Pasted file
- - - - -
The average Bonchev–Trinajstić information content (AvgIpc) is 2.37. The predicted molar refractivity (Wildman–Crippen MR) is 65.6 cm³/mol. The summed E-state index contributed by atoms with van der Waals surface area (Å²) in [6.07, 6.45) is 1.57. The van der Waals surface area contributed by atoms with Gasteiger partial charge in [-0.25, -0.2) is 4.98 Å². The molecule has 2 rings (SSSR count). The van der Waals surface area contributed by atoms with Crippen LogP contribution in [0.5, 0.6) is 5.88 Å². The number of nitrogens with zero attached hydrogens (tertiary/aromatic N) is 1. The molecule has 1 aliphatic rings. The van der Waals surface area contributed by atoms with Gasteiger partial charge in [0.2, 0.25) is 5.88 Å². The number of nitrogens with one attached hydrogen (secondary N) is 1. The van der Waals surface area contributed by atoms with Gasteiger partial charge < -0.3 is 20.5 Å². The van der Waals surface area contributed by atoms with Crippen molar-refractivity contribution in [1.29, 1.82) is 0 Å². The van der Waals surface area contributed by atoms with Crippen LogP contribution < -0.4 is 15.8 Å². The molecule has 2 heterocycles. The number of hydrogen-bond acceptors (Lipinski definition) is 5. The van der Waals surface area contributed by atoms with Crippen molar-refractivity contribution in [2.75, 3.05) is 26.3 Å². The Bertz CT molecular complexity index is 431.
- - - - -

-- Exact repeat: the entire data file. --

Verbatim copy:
The average Bonchev–Trinajstić information content (AvgIpc) is 2.37. The predicted molar refractivity (Wildman–Crippen MR) is 65.6 cm³/mol. The summed E-state index contributed by atoms with van der Waals surface area (Å²) in [6.07, 6.45) is 1.57. The van der Waals surface area contributed by atoms with Gasteiger partial charge in [-0.25, -0.2) is 4.98 Å². The molecule has 2 rings (SSSR count). The van der Waals surface area contributed by atoms with Crippen LogP contribution in [0.5, 0.6) is 5.88 Å². The number of nitrogens with zero attached hydrogens (tertiary/aromatic N) is 1. The molecule has 1 aliphatic rings. The van der Waals surface area contributed by atoms with Gasteiger partial charge in [0.2, 0.25) is 5.88 Å². The number of nitrogens with one attached hydrogen (secondary N) is 1. The van der Waals surface area contributed by atoms with Gasteiger partial charge < -0.3 is 20.5 Å². The van der Waals surface area contributed by atoms with Crippen molar-refractivity contribution in [1.29, 1.82) is 0 Å². The van der Waals surface area contributed by atoms with Crippen LogP contribution < -0.4 is 15.8 Å². The molecule has 2 heterocycles. The number of hydrogen-bond acceptors (Lipinski definition) is 5. The van der Waals surface area contributed by atoms with Crippen molar-refractivity contribution in [2.75, 3.05) is 26.3 Å². The Bertz CT molecular complexity index is 431.